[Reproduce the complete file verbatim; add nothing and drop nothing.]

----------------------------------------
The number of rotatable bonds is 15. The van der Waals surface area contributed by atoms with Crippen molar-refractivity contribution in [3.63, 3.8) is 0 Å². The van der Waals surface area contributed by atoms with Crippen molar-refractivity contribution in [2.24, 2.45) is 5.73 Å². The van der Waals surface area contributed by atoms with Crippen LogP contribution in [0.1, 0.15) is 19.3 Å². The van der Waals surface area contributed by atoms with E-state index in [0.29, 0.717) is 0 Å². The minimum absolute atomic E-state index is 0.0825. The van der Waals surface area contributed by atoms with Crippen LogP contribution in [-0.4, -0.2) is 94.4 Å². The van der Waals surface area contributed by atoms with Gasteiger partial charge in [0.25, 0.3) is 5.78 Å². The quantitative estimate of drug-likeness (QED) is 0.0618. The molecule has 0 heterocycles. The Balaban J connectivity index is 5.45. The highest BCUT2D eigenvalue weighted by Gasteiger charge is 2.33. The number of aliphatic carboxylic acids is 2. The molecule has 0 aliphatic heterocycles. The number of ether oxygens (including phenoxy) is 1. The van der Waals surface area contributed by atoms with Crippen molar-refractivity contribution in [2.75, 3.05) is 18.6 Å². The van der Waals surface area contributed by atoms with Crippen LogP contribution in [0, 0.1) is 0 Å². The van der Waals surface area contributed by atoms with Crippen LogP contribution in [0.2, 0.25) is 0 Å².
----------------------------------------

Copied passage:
The number of rotatable bonds is 15. The van der Waals surface area contributed by atoms with Crippen molar-refractivity contribution in [3.63, 3.8) is 0 Å². The van der Waals surface area contributed by atoms with Crippen molar-refractivity contribution in [2.24, 2.45) is 5.73 Å². The van der Waals surface area contributed by atoms with Crippen LogP contribution in [0.1, 0.15) is 19.3 Å². The van der Waals surface area contributed by atoms with E-state index in [0.29, 0.717) is 0 Å². The minimum absolute atomic E-state index is 0.0825. The van der Waals surface area contributed by atoms with Crippen LogP contribution in [-0.4, -0.2) is 94.4 Å². The van der Waals surface area contributed by atoms with Gasteiger partial charge in [0.25, 0.3) is 5.78 Å². The quantitative estimate of drug-likeness (QED) is 0.0618. The molecule has 0 heterocycles. The Balaban J connectivity index is 5.45. The highest BCUT2D eigenvalue weighted by Gasteiger charge is 2.33. The number of aliphatic carboxylic acids is 2. The molecule has 0 aliphatic heterocycles. The number of ether oxygens (including phenoxy) is 1. The van der Waals surface area contributed by atoms with Crippen molar-refractivity contribution in [2.75, 3.05) is 18.6 Å². The van der Waals surface area contributed by atoms with Crippen LogP contribution in [0, 0.1) is 0 Å². The van der Waals surface area contributed by atoms with Crippen LogP contribution in [0.2, 0.25) is 0 Å².